Digestion and Food Alergies
We will put the “can my pet digest grain?” myth to rest… Yes they can!
Pre-domestication dogs ate vegetarian and animals and “learned” how to digest some of their GI content as the wolf and fox still do to this day. We also know that during the domestication evolution dogs genetically evolved as we humans did from being predominantly meat protein eaters to the present mixed-diet ones. Humans and dogs both became better suited to digested grain, fruit, vegetables and other starch. In other words, you have a pet dog at home, not a wolf. Over time and thousands of years of domestication, your dog’s digestive tract has evolved to one of a carnivore that poses all the digestive tools to deal with the feared grain.
In contrast to what many believe, there are many nutritional benefits to grain. Grains stimulate the growth of beneficial, “good” gastrointestinal bacteria (i.e. probiotics). It’s important to know that many of those grains also provide your bully essential vitamins & minerals. The latest research has shown compelling evidence to the benefits of grains and their importance to the general health of your bully. Remember, an active, modestly fed, lean and active pet is always better than an overfed, overweight, inactive one.
The protein source in most puppy diets as well as mature pet diets, is not the carbohydrates but rather the meat portion of their diets (animal source). As you know, grains are mostly carbohydrates though they also contain some protein source.
Digestive and Skin Problems Due to Food Allergies
Food allergies and/or skin allergies are not as common as you might think. In most cases the GI problems are more likely to be due to parasites, viral, bacteria, indiscretion eating, etc. and your pet’s skin condition is more likely due to atopy (environmental allergens), fleas and bacteria. Proper wellness and diagnostic rule outs should be done before a hypoallergenic food trail begins. If your pet also has a skin allergy consistent with food allergies (i.e. itching year around rather than a seasonal spike) then food allergies should be higher on your rule out list. Milder forms of food allergy could present with only frequent rumbling and gas release (yes that kind of gas, the one everyone turns his nose away from), but your pet might also suffer from diarrhea, vomiting, and abdominal pain. In some cases food allergies could progress to something like IBD (Inflammatory Bowel Disease).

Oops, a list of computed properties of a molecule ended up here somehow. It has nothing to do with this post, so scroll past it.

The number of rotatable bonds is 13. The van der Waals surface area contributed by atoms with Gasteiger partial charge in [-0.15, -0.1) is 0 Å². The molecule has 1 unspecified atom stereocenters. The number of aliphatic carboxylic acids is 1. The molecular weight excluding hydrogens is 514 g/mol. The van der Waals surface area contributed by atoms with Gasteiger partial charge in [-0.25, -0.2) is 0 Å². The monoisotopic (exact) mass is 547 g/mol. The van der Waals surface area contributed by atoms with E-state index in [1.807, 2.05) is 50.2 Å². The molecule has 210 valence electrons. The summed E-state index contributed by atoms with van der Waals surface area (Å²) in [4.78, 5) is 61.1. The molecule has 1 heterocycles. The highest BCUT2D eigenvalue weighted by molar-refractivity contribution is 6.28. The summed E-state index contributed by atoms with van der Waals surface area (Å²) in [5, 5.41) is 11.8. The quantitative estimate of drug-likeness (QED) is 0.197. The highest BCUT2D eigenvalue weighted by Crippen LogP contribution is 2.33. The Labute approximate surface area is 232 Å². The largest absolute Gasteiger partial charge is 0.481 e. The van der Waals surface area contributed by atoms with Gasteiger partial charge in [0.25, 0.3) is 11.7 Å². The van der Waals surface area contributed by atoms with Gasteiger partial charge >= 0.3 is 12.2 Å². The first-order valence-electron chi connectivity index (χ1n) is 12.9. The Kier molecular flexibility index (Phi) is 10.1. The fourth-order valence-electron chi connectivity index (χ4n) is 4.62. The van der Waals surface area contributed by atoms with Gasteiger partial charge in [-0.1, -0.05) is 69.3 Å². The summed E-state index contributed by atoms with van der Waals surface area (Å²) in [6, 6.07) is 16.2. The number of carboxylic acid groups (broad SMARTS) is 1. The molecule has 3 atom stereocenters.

A high quality, organic, whole-food, human-graded, balanced pet diet is ideal for good health. The protein source should be predominantly from an animal meat source. Offering fresh, organic, unprocessed fruits and vegetables is great; remember to avoid onions and grapes (raisins). When food allergy is suspected, a minimum of 8 weeks hypoallergenic food trial is advised. Your compliance and strict dietary maintenance during the trial duration is critical. The hypoallergenic diet could be either a prescription novel protein, a prescription hydrolyzed protein diet or a home-cooked novel protein diet. If by the end of the trial duration you pet is greatly improved, we recommend you reintroduce your previous diet as a diagnostic challenge. We would expect the GI problems (and itch if it’s also a skin allergy) to start again within days to 2 weeks from the challenge start date. If the previous clinical problems re-emerge then you could be highly confident your pet has a food allergy.
Many owners associate food allergy with grain when in fact it is usually due to the protein source found in meat. The most common allergens are chicken (60%), then beef and fish. Also on the frequent allergens list are corn, soy, wheat, and dairy.